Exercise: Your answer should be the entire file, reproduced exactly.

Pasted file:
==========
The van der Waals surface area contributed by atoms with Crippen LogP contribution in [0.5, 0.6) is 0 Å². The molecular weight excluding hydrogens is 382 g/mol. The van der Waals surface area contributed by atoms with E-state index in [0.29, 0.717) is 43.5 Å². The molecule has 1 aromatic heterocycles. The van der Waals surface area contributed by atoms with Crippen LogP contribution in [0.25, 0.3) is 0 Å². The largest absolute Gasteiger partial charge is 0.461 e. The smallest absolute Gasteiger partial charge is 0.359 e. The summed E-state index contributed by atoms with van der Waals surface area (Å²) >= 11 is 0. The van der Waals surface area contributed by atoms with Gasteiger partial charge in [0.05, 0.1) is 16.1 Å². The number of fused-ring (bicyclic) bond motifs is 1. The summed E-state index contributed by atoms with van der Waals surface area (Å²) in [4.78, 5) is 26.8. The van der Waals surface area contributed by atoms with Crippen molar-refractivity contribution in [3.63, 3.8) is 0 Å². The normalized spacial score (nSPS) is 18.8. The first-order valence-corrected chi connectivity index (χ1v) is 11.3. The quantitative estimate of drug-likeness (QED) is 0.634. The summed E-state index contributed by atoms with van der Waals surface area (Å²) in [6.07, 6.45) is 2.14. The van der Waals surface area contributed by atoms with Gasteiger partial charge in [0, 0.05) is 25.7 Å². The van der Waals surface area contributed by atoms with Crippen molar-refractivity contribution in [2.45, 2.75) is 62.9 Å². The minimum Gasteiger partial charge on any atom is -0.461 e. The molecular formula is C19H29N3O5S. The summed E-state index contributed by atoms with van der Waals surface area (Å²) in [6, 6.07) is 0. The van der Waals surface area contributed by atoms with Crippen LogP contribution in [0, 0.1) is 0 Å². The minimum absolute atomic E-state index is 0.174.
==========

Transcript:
The van der Waals surface area contributed by atoms with Crippen LogP contribution in [0.5, 0.6) is 0 Å². The molecular weight excluding hydrogens is 382 g/mol. The van der Waals surface area contributed by atoms with E-state index in [0.29, 0.717) is 43.5 Å². The molecule has 1 aromatic heterocycles. The van der Waals surface area contributed by atoms with Crippen LogP contribution in [0.25, 0.3) is 0 Å². The largest absolute Gasteiger partial charge is 0.461 e. The smallest absolute Gasteiger partial charge is 0.359 e. The summed E-state index contributed by atoms with van der Waals surface area (Å²) >= 11 is 0. The van der Waals surface area contributed by atoms with Gasteiger partial charge in [0.05, 0.1) is 16.1 Å². The number of fused-ring (bicyclic) bond motifs is 1. The summed E-state index contributed by atoms with van der Waals surface area (Å²) in [4.78, 5) is 26.8. The van der Waals surface area contributed by atoms with Crippen molar-refractivity contribution in [3.63, 3.8) is 0 Å². The normalized spacial score (nSPS) is 18.8. The first-order valence-corrected chi connectivity index (χ1v) is 11.3. The quantitative estimate of drug-likeness (QED) is 0.634. The summed E-state index contributed by atoms with van der Waals surface area (Å²) in [6.07, 6.45) is 2.14. The van der Waals surface area contributed by atoms with Gasteiger partial charge in [0, 0.05) is 25.7 Å². The van der Waals surface area contributed by atoms with Crippen molar-refractivity contribution in [2.45, 2.75) is 62.9 Å². The minimum Gasteiger partial charge on any atom is -0.461 e. The molecular formula is C19H29N3O5S. The summed E-state index contributed by atoms with van der Waals surface area (Å²) in [6, 6.07) is 0. The van der Waals surface area contributed by atoms with Crippen LogP contribution in [0, 0.1) is 0 Å². The minimum absolute atomic E-state index is 0.174.